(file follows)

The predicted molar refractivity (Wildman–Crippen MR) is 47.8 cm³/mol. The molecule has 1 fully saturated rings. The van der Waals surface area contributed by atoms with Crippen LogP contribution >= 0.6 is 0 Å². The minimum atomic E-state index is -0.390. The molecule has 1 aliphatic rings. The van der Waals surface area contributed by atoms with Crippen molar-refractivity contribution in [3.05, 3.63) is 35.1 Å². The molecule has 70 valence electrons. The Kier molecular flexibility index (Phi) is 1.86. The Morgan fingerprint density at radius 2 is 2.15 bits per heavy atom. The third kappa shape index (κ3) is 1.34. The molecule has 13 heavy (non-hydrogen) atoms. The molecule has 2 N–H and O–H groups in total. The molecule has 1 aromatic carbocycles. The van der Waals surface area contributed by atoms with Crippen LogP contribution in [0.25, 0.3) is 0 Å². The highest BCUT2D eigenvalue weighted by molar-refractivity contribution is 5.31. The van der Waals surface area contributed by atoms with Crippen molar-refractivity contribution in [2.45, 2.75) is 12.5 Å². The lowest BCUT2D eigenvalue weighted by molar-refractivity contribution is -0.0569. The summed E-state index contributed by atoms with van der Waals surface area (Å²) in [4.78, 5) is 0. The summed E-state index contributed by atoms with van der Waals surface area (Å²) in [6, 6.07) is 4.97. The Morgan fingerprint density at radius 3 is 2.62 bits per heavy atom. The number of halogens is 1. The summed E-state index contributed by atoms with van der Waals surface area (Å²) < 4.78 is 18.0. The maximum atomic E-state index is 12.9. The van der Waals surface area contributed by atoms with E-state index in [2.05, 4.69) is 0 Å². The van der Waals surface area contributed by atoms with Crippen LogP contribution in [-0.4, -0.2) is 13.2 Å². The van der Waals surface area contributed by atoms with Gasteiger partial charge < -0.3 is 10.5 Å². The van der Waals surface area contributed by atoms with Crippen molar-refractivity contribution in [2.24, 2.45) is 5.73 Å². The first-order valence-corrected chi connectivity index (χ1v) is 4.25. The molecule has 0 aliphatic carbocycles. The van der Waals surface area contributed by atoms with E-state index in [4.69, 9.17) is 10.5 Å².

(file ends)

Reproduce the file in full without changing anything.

The predicted molar refractivity (Wildman–Crippen MR) is 47.8 cm³/mol. The molecule has 1 fully saturated rings. The van der Waals surface area contributed by atoms with Crippen LogP contribution >= 0.6 is 0 Å². The minimum atomic E-state index is -0.390. The molecule has 1 aliphatic rings. The van der Waals surface area contributed by atoms with Crippen molar-refractivity contribution in [3.05, 3.63) is 35.1 Å². The molecule has 70 valence electrons. The Kier molecular flexibility index (Phi) is 1.86. The Morgan fingerprint density at radius 2 is 2.15 bits per heavy atom. The third kappa shape index (κ3) is 1.34. The molecule has 13 heavy (non-hydrogen) atoms. The molecule has 2 N–H and O–H groups in total. The molecule has 1 aromatic carbocycles. The van der Waals surface area contributed by atoms with Crippen LogP contribution in [0.25, 0.3) is 0 Å². The highest BCUT2D eigenvalue weighted by molar-refractivity contribution is 5.31. The van der Waals surface area contributed by atoms with Crippen molar-refractivity contribution in [2.45, 2.75) is 12.5 Å². The lowest BCUT2D eigenvalue weighted by molar-refractivity contribution is -0.0569. The summed E-state index contributed by atoms with van der Waals surface area (Å²) in [4.78, 5) is 0. The summed E-state index contributed by atoms with van der Waals surface area (Å²) in [6, 6.07) is 4.97. The Morgan fingerprint density at radius 3 is 2.62 bits per heavy atom. The number of halogens is 1. The summed E-state index contributed by atoms with van der Waals surface area (Å²) < 4.78 is 18.0. The maximum atomic E-state index is 12.9. The van der Waals surface area contributed by atoms with E-state index in [2.05, 4.69) is 0 Å². The van der Waals surface area contributed by atoms with Crippen LogP contribution in [-0.4, -0.2) is 13.2 Å². The van der Waals surface area contributed by atoms with Gasteiger partial charge < -0.3 is 10.5 Å². The van der Waals surface area contributed by atoms with Crippen molar-refractivity contribution in [2.24, 2.45) is 5.73 Å². The first-order valence-corrected chi connectivity index (χ1v) is 4.25. The molecule has 0 aliphatic carbocycles. The van der Waals surface area contributed by atoms with E-state index in [4.69, 9.17) is 10.5 Å².